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Surgical mesh tragedies a national scandal

Surgical mesh tragedies a national scandal


Recent revelations about the extent of the disastrous outcomes for New Zealand women having surgical mesh implants again emphasises how difficult it is for people suffering serious adverse effects from surgery to get effective follow-up treatment or even to access their complete medical files, according to DSC health spokesman David Tranter.

Recent ACC figures showing 421 claims involving mesh-related injuries between March 2010 and March 2013 - while the Ministry of Health’s Medsafe received a mere 19 reports for that period - shows an alarming absence of effective checking on what is happening in this area.

Warnings by the U.S. Food and Drug Association in 2008 and 2011 against using surgical mesh to treat organ prolapse further highlights the lack of awareness by the authorities in this country.

Perhaps most alarming of all is that New Zealand medical professionals aren’t required to report on problems arising from the use of mesh in surgery, Mr. Tranter said.

Many cases I have become aware of, including several I have been involved in as a patient advocate, show that despite the various means supposedly available for patients to appeal to, the process is essentially one of DHB secrecy/cover-up and confusion arising from appeals for help being endlessly delayed. While such agencies as the Health and Disability Commissioner and the Privacy Commissioner may take up a patient’s complaint such enquiries often get lost in a bureaucratic maze. This situation is exacerbated by the fact that even if these agencies back the patient’s complaint they appear to have no power to compel DHBs to act on their recommendations, Mr. Tranter said.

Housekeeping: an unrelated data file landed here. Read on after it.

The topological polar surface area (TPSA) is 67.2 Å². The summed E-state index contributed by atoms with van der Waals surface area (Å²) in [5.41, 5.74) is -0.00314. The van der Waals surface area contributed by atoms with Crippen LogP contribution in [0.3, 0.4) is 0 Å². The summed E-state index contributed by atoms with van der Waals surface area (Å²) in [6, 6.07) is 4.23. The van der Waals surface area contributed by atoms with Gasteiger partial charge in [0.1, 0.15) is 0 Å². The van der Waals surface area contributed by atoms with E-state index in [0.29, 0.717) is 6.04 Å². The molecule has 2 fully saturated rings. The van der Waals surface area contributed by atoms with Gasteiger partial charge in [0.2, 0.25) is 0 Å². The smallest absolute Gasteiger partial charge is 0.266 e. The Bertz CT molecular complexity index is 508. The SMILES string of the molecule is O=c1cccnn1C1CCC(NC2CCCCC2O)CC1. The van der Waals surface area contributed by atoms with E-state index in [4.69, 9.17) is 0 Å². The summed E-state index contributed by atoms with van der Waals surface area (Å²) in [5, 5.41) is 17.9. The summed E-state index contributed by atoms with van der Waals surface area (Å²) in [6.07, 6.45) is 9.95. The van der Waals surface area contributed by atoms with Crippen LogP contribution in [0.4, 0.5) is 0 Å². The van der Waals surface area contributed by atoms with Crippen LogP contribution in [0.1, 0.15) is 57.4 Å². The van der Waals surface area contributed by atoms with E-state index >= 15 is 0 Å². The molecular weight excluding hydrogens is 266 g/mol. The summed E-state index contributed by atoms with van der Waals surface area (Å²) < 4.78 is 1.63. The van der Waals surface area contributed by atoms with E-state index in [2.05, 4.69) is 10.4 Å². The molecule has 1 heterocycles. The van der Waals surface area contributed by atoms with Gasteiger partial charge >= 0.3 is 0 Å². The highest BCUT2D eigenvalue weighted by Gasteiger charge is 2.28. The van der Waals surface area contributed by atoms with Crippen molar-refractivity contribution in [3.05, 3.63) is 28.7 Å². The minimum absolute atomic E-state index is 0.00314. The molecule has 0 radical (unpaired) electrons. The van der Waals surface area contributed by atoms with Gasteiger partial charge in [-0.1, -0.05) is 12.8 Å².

The gap between typical DHB PR hype and reality is shown by the CDHB’s chief medical officer Nigel Millar being on record saying; “The patient owns their health record, we have to get over ourselves”, (quoted from the New Zealand Doctor). Another reported comment by Dr. Millar reads; “The patient owns the record to read, to annotate, to correct, to control”. Yet in one recent case Dr. Millar’s own DHB is still not releasing information recommended for release by the Privacy Commissioner - this nearly two years after the operation in question.
When a reported 20 percent of patients suffer complications from the use of mesh in surgery it is an appalling indictment of health administration at the highest levels that these matters - and they frequently have tragic consequences - don’t have to be reported.

The DSC applaud the two women who are taking a petition to Parliament about this matter and we call upon the Minister of Health to cease his repeated claims regarding other concerns I have taken to him that it is “not appropriate” for him to get involved, Mr. Tranter said.

ENDS

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